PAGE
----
Birds of Prey - The Fight For Control
Detective Renee Montoya hardly has it easy in Birds of Prey. Historically speaking the character has always come from a place of adversity. Here we have a female, Latina cop mind you. Traditionally, the police are a male dominated career group. Add Latina and gay to this, you have a recipe for trouble for Detective Montoya. Already, Latina women make roughly 60 cents for every dollar a white male is paid. Fall back on gender stereotypes and age-old racism, Latina women do not clean up crime, they clean your house, office and or room. What is Montoya looking for?
Rosie Perez plays our favorite lesbian detective or at least...our only one it seems. Early on we see that Renee Montoya is a perfectly competent detective. She single-handedly figures out Huntress’ hit at the restaurant. It is Montoya who fingers the killer as one person, noting how they wanted to watch the last victim suffer. When Ace Chemicals blows up and evidence is found, it is Detective Montoya who pieces it together as Harley Quinn. She even humorously and correctly surmises Harley’s action as “She just publicly updated her relationship status.” Meanwhile, she’s building a case up against Roman Sionis – The Black Mask. Now why hasn’t she made captain? Simple, some dude got in the way.
Believe it or not this scenario is not too uncommon. Instead, her partner took the credit for her past accomplishments and became captain. One historical case is Albert Einstein, which is its own story all together. You can find other cases, like the three black women behind NASA as you know from the film Hidden Figures. Another great example is Hedy Lamarr who helped to bring you wi-fi, but people rather credit her as just another pretty face and actress. Renee Montoya is entering a world, which has historically taken all control and credit away from women. Do not forget her occupation as a detective in the Gotham City Police Department. Right away we can easily see this is something of a boy’s club. Many equate police officers with a violent, aggressive history of brutality and male superiority. Think of them as the ‘dude-bro’ types or the high school football players. Again, this is not a blanket statement, not all policemen follow this characterization but it is lodged deeply in the collective minds of many, regardless of race or gender. She’s a lesbian, which in some settings like this the men will see you as ‘one of the guys’ in a sense, but not always respectfully and you are still hardly an individual. It also does not help she is not overtly feminine. Note when Harley Quinn offers her the bullet-proof bustier, Montoya sneers ‘You’re kidding.’ In Renee Montoya’s setting, I dare say they would take her more seriously if she just got them coffee while in a skirt, for she’s just a little girl trying to play at a man’s sport they see.
How does Renee Montoya take control then? One way is through an old lover, who is also a district attorney. A head detective and the D.A. tackling the captain together, nothing can go wrong, right? Unfortunately, this plan fails. It is interesting for Montoya to keep her ex in her life, since this is not always common among many people and traditionally, not the norm. Montoya having her ex around in her life to a degree certainly gives her some control in her life. I may add it gives her leverage over her boss as well. Yet, things are not all rosy. Renee’s ex is quick to scold her for her drinking.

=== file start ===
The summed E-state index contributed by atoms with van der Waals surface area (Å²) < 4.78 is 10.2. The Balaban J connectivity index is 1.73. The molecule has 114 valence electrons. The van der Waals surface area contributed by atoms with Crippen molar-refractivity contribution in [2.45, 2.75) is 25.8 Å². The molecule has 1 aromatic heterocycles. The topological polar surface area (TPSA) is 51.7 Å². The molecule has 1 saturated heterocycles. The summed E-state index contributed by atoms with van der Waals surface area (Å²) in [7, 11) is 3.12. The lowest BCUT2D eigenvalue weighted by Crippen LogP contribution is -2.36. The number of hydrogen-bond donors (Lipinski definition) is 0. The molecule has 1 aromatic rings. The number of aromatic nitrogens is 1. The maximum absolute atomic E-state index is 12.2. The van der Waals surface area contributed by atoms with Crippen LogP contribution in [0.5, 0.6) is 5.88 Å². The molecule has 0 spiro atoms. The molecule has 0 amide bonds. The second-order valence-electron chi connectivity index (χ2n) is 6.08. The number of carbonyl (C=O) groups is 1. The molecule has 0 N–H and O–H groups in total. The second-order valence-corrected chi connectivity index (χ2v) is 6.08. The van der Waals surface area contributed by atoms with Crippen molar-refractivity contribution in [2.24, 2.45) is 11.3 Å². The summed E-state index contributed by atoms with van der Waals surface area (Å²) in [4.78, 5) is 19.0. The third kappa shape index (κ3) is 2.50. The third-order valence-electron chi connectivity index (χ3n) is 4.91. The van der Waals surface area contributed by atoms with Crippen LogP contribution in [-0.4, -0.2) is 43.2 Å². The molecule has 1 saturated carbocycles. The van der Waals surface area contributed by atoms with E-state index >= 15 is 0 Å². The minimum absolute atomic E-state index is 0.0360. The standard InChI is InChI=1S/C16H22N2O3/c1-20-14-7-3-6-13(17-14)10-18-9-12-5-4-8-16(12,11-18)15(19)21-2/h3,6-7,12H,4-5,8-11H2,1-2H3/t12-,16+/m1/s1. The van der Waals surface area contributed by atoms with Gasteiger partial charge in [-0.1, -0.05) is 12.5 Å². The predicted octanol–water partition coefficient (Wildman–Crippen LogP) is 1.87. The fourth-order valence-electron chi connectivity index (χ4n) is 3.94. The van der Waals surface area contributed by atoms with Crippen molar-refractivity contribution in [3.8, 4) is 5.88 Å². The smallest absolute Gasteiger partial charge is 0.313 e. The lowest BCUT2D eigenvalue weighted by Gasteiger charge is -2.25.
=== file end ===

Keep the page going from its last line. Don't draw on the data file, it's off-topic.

Drinking, yes a tad bit cliché' but common in many people’s lives. Some people can only find solace in drinking. Many drinkers will feel that the bottle will numb or drown out the pain or sorrow. They haven’t the will to tackle their problems and seek the help they truly need. Instead, they surrender to the bottle to more or less backpedal their problems for them. I dare say Renee’s ex buckles some male viewer’s unruly interpretation of the film as ‘girl power.’ Many are probably aware and even unite behind the motto of women got to stick together. This motto is nowhere to be shown in Renee’s relationship with her ex. Sadly, Renee is better off without her if she cannot help Renee with her job and only scolds Renee for her drinking, rather than offering any substantive help at all or intervention.
Strength in numbers did not work and neither did alcohol. Renee Montoya finally takes control in the epilogue of the film by more or less saying ‘ah fuck it all’. She helps to bring in Black Mask and his cohorts but again, her former-partner and current boss takes all the credit. Again, this Latina, gay woman is fighting an uphill battle in the patriarchal society of Gotham City. We see her job is important to her in the sense of cleaning up the streets and delivering justice. Fighting crime is not just a means to put food on the table, but an important ideal for her. Hence, quitting her job to pursuit a vigilante lifestyle is not too hard for her. A decision as such is not too unheard of. We see this with many characters, like Batman for example. This is not too dissimilar from Christopher Nolan’s Dark Knight Trilogy as they equate the laws and rules as ‘shackles’ from doing the right thing. Montoya is throwing off the shackles of both man’s laws and man’s rules over her in both a literally and figurative sense. Besides, what other career can she take up where she can spout out lines that were written for Miami Vice?